John Hayes, CMO at American Express, likes to remind people that the culture of reinvention is the company’s cornerstone. (“Remember, the…brand already was 108 years old when we launched the first American Express card.”) And, when people ask FedEx’s Mike Glenn what it’s been like to work for the same company for two-and-a-half decades, he replies, “I’ve never worked at the same company for more than two years in a row, because FedEx keeps changing. We have new marketing challenges every day.”
Smart, successful marketers exude confidence in the face of change. Whether the subject is competition, technologies, or acquisitions, they all recognize the need to take on change, and also the need to absorb change and keep it moving in a way that matches the expectations of their peers and management colleagues. “In late 2005,” Cie Nicholson recalls, “Steve Jobs announced that you could now download music videos and TV shows to your iPod for $1.99. Two weeks later, one of the networks announced that you could buy its shows for 99 cents, but with commercials included. And then pretty soon you could download programs for free and without the commercials. Within 100 days, the media world had been turned on its head, and it’s hard to know where things will stop.” In this ever-changing marketing environment, she says, adaptability is an important skill.
And therein lies the challenge: Adaptability has to be inherent in every part of the marketing agenda. It’s not just the way you (as a marketing leader) adjust to new media. It’s the way you hire people, train them, and get your senior managers to sit down with a media-savvy mom. Most of all, it’s the way you drive marketing as an integral — and integrated — part of the enterprise, whose role goes beyond measuring the return of specific marketing programs to nurturing the overall health of the business and brands.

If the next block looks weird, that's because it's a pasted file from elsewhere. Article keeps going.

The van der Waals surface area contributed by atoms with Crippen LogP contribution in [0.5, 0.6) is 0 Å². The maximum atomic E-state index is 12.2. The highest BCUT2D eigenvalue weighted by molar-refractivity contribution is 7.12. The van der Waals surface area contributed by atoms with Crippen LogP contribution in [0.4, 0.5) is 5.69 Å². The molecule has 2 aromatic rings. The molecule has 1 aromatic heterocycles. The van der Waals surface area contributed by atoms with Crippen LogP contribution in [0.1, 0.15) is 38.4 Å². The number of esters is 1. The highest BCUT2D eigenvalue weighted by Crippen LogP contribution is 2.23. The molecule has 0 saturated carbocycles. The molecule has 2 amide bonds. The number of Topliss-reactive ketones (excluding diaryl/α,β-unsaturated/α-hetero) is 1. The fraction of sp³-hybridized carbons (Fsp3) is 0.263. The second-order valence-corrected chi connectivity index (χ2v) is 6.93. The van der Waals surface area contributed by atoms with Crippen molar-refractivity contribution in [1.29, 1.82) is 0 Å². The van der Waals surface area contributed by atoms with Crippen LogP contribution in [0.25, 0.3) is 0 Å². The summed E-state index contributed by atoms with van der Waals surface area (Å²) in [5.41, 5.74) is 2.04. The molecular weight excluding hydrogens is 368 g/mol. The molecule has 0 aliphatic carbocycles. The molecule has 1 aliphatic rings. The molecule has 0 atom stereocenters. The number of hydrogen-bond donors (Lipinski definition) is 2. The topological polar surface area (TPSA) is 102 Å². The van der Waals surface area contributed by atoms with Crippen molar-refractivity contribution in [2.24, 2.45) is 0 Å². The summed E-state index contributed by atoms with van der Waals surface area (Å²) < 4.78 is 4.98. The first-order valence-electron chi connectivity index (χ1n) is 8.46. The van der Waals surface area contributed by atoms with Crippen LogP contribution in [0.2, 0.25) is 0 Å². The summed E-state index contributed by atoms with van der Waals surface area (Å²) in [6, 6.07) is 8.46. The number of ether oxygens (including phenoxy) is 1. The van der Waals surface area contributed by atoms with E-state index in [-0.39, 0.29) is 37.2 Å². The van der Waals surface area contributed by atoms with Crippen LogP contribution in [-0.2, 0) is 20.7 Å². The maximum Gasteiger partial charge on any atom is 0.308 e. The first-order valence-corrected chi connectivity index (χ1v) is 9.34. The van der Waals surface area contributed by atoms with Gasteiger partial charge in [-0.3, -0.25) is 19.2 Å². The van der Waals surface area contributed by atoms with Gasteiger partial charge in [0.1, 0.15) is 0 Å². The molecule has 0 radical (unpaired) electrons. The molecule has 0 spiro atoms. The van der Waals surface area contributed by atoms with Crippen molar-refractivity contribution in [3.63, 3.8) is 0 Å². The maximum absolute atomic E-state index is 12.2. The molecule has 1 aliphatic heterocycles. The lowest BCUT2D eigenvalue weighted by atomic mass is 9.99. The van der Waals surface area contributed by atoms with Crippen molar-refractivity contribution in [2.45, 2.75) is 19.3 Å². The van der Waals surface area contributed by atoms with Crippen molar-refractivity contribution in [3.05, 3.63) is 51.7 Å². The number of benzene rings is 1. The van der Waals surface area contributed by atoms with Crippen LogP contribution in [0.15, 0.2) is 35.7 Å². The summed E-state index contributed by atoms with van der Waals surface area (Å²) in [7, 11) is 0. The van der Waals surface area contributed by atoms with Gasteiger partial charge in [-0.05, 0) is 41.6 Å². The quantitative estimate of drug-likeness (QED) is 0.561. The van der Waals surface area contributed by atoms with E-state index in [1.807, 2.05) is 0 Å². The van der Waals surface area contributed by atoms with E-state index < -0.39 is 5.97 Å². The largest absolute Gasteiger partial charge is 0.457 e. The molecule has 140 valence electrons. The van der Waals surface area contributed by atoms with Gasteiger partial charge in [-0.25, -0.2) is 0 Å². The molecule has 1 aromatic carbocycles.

Learning from Champions
The transformation of the function and purpose of marketing means that CMOs must stand ready to meet the challenges and capture the benefits of far-reaching changes in consumer behavior and the media. And they need to demand that their agency relationships support them in this effort. Equally important is the recognition that marketing needs to be more tightly integrated with other corporate functions — from manufacturing and distribution to sales and finance.
Several years ago, Procter & Gamble’s disposable diaper division was organized around the science of fluid absorption. “We had an entire R&D organization focused on fluid absorption, its speed, [its effect on] skin health, and so on,” explains Jim Stengel. The most important question on the table for P&G’s diaper scientists was, How can we make diapers stay drier longer? Yet under the tutelage of marketing leaders like Stengel, the company realized that the primary value it offered to parents wasn’t technological — it wasn’t limited to dryness or containment. Consumers were looking to Procter & Gamble for improvements in the overall development and health of babies. “That creates all sorts of new needs,” he says. “Babies wear a diaper 24/7 for almost three years…. But when you ask, ‘How do we know we’re better for a baby’s development than our competitors?’ — that means your competitive set changes, your market share changes, what you’re looking for in your equity changes.” The R&D lab and marketing team had been close before; now they became inseparable as they tackled innovative approaches to diaper fit and feel. And with a question on the table about baby development, the brand began a new round of market growth.
That was a clear instance of a CMO driving change and, with it, driving growth. The stakes are high because of the complexity of opportunity and change confronting marketers today. Marketing will continue to assume increased importance within any company that aspires to robust growth.